If the person pursues asking you about how you quit and why you feel as you do, you may want to take the opportunity to share some of what you learned here about how important quitting smoking is and how much better you feel about yourself since you have quit smoking.

If on the other hand the person continues to offer you a cigarette or is obviously actually pushing you to take one it is best to give it one or two more tries to politely say no and ask the person not to offer any more for you truly have no intention of smoking one. If this doesn't end the pressure being put on you to take a cigarette it is time to change your tactics. Look at the person, maybe even with a little bit of sadness and defeat in your eyes, and say to him or her that you can't take the pressure anymore and sure give me a cigarette if you must. When he or she hands you the cigarette, walk over to the nearest garbage can, crumble it up and throw it out.

Now you have an option of how you want to proceed. You can either wait for the next offer to come or you can say, "Thank you, that felt great. Would you like to give me another one." If the person is gullible enough to offer you another take that one too and repeat the destruction and disposal. Keep it up for as long as the person keeps offering. At some point you may want to say that this could go a whole lot faster if you would like to give me your pack. You can destroy all of the cigarettes that way in one fell swoop.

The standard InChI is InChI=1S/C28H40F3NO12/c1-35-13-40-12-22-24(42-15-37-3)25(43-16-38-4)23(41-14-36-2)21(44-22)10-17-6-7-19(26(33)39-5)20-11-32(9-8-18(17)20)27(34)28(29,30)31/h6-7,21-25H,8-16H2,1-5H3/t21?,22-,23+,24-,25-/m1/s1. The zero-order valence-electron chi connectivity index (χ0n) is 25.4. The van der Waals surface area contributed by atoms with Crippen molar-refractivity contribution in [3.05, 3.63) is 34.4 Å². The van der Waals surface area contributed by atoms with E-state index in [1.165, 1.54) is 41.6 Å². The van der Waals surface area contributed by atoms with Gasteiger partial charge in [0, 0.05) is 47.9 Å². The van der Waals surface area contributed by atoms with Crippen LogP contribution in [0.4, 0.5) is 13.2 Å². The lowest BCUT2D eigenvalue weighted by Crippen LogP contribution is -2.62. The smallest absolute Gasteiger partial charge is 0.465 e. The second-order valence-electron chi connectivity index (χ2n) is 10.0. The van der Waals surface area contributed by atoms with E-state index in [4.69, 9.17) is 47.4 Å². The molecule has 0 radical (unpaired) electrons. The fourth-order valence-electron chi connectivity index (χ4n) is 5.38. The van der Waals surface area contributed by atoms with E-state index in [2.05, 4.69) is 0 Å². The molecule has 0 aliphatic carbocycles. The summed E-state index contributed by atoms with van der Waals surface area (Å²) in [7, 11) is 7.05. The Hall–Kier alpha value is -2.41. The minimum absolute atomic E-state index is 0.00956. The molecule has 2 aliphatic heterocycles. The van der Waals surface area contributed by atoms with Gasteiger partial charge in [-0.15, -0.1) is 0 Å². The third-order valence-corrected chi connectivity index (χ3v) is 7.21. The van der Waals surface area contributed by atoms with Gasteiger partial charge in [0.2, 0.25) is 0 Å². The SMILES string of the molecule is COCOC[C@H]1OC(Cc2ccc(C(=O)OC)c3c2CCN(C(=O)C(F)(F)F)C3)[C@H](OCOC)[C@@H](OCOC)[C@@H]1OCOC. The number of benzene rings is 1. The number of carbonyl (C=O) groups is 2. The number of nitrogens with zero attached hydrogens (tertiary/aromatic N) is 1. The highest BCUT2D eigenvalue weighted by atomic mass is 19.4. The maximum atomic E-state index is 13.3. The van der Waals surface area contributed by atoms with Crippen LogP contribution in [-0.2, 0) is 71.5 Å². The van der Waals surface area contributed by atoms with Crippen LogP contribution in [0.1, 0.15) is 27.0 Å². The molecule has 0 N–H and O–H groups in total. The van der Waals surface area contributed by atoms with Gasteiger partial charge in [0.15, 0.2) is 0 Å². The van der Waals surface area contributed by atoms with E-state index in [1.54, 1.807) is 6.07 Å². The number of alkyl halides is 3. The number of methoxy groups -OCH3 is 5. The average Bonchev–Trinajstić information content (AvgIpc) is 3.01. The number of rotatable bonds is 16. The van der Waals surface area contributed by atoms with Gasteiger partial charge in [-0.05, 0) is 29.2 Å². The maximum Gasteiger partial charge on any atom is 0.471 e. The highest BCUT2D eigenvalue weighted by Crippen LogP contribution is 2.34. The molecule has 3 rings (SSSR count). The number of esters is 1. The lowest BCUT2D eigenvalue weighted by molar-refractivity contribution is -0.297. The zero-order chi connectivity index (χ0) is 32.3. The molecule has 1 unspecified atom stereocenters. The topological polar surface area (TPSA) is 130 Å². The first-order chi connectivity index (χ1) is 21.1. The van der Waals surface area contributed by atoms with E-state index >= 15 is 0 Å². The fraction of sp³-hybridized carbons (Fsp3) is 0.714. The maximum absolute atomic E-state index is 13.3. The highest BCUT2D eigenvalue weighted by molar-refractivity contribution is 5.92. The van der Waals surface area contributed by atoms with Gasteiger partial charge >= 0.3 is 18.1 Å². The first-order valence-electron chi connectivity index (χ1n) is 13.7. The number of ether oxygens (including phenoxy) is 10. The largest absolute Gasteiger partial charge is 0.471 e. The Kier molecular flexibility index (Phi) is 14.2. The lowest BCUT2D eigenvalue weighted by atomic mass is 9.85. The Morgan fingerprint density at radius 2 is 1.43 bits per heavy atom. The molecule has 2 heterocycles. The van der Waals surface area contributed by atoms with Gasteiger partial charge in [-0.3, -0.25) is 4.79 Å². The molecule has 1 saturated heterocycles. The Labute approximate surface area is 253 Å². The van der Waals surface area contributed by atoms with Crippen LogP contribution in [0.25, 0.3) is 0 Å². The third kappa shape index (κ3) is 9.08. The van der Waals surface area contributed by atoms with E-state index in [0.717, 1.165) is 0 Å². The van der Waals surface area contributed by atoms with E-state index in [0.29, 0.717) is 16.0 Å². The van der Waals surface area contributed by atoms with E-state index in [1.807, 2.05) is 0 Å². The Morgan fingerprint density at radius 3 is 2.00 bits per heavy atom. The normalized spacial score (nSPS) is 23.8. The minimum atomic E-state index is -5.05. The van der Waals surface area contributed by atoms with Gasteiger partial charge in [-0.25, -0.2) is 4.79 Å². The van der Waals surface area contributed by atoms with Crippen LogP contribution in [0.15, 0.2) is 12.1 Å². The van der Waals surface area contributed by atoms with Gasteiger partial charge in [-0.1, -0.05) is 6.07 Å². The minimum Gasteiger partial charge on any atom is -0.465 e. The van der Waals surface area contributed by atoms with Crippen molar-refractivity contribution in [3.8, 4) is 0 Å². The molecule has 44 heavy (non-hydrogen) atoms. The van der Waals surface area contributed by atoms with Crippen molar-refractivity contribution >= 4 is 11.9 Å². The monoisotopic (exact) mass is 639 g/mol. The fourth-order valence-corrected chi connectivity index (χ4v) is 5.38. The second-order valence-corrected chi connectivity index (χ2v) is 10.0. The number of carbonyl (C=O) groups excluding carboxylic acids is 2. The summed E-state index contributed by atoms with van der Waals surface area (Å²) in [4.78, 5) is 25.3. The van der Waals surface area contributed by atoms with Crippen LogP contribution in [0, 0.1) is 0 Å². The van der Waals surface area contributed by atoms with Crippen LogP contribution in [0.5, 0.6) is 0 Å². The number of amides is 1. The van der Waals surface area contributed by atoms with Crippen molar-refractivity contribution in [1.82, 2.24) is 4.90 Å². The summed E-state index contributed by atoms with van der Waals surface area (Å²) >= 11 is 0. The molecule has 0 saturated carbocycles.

I can assure you that if you stick to this game plan the person is eventually going to stop offering you cigarettes. Cigarettes are just to expensive to keep up this kind of routine over a long time period. By the way, you should not feel any guilt for destroying the cigarettes of another person. Once a person is offering you a cigarette he or she should not be expecting to get it back. If you smoke the cigarette it is no longer available for the person or if you destroy the cigarette it is no longer available either. If the person is indeed making the offer to somehow give you some sort of pleasure the odds are you will get some sort of pleasure out of destroying them. If not pleasure you should get a little amusement out of the reaction from the person as they see their hard fought efforts to get you to smoke get instantly trashed.